• Continued Education: While the majority (72 per cent) of Canadians reported that their financial literacy has improved as adults, approaches differed by generation. 
    • Boomers (34 per cent), Gen X (28 per cent) and Canadians over 65 years (39 per cent) are the most likely to work with a professional advisor, while Gen Z (27 per cent) and younger (42 per cent) and older Millennials (31 per cent) prefer connecting with their friends, family and/or partner to learn more about financial planning.
    • Nearly a third of Gen X (30 per cent) and younger (34 per cent) and older Millennials (31 per cent) read books and watch programs about financial planning to improve their financial literacy; only a quarter of Gen Z (25 per cent), Boomers (27 per cent) and Canadians over 65 years (23 per cent) do so.

  • Financial Literacy Curriculum: Among the 77 per cent of Canadians with the desire to learn more about personal finance, Gen Z (93 per cent) and younger Millennials (88 per cent) were the most interested in learning more about topics including saving and investing, budgeting, credit scores and homebuying.
  • Knowledge Powered Progress: While financial confidence among Canadians has declined by 5 per cent since last year (75 per cent) and a third (35 per cent) report they are making real financial progress, eight in 10 (82 per cent) Canadians report actively taking steps to improve their financial situation.


“Financial literacy is a lifelong journey of learning. Whether you are getting started or looking to advance your knowledge and skills, seeking advice and partnering with a professional advisor or planner can help you understand the different strategies available and develop a personalized financial plan that will give you the confidence to make real progress towards your goals,” said Ms. Ramsay.

BMO offers tools and resources to help customers build their financial literacy, monitor their financial plans and make Real Financial Progress:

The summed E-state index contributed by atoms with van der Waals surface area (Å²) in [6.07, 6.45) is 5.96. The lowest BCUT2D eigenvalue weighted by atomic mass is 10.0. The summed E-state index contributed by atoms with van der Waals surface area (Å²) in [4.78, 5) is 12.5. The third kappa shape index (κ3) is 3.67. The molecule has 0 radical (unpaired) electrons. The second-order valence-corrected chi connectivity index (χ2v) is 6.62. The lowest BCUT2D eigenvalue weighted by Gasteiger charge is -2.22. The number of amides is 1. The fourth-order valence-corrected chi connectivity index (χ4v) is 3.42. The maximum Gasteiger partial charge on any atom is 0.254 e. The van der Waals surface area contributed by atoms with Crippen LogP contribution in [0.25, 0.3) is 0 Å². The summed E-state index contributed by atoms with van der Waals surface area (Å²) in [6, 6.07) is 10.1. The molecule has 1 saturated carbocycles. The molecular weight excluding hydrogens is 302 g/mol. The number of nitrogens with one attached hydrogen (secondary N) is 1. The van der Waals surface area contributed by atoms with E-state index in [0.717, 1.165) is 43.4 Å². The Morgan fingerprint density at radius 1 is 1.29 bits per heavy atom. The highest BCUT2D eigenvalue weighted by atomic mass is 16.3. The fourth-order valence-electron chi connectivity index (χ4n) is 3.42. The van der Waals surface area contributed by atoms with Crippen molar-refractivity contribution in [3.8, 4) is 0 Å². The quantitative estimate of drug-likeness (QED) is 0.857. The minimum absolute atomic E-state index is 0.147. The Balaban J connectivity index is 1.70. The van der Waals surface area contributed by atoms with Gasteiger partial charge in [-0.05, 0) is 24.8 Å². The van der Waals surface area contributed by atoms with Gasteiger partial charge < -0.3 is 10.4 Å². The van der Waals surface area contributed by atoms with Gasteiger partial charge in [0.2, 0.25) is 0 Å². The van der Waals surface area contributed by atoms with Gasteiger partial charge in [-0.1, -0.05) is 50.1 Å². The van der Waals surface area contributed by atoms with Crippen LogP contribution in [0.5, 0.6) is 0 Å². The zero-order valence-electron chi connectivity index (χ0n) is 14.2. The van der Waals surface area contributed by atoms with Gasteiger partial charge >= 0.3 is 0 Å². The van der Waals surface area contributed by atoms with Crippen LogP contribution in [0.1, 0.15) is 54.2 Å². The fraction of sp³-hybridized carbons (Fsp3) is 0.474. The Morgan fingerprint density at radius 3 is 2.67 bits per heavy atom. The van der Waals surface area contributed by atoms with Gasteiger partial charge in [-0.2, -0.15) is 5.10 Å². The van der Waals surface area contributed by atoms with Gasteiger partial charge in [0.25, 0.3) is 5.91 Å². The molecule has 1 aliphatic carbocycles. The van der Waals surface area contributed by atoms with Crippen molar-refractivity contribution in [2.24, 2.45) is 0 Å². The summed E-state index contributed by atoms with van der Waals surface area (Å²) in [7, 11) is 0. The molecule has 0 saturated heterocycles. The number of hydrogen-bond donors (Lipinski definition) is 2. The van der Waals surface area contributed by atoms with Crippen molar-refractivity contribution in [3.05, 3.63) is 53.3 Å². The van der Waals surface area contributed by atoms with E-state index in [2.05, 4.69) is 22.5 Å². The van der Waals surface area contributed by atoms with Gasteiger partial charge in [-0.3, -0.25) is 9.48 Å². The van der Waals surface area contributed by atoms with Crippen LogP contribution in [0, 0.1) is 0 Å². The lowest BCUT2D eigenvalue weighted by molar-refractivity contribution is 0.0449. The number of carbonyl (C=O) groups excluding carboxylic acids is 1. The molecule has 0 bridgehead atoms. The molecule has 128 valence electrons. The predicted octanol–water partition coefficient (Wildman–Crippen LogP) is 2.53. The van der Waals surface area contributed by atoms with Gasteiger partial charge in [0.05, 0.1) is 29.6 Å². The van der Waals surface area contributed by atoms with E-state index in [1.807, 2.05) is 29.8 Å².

• BMO CreditView: Customers can quickly and easily check their credit scores and access new tools and advice to help manage their credit profile online and on mobile.

    • BMO Insights: To save more, monitor spending and account values, and spot unusual activity, 25 BMO Insights are available to provide customers free, quick and personalized pictures of their daily spending to help them make good spending decisions. Some popular online insights include:
      • CashTrack: Using Artificial Intelligence, these insights monitor customers’ cash flows and lets them know if they will run out of money in the next seven days.
      • Spend Categorization: These insights notify customers when there has been a significant increase in a specific spending category or if a free trial has expired.

    • BMO Savings Amplifier Account: To help make savings easy and automatic, BMO’s new Savings Amplifier Account offers no monthly fees, a competitive interest rate and unlimited no-fee transfers to other BMO accounts. In addition, its digital Savings Goals feature enables customers to set, track and manage their financial goals.

To learn more about how BMO can help customers make financial progress visit


BMO Real Financial Progress Index - Canada March 2023 35% of Canadians agree they're making real financial progress today, up 3 points from last year.
BMO Real Financial Progress Index – Canada March 2023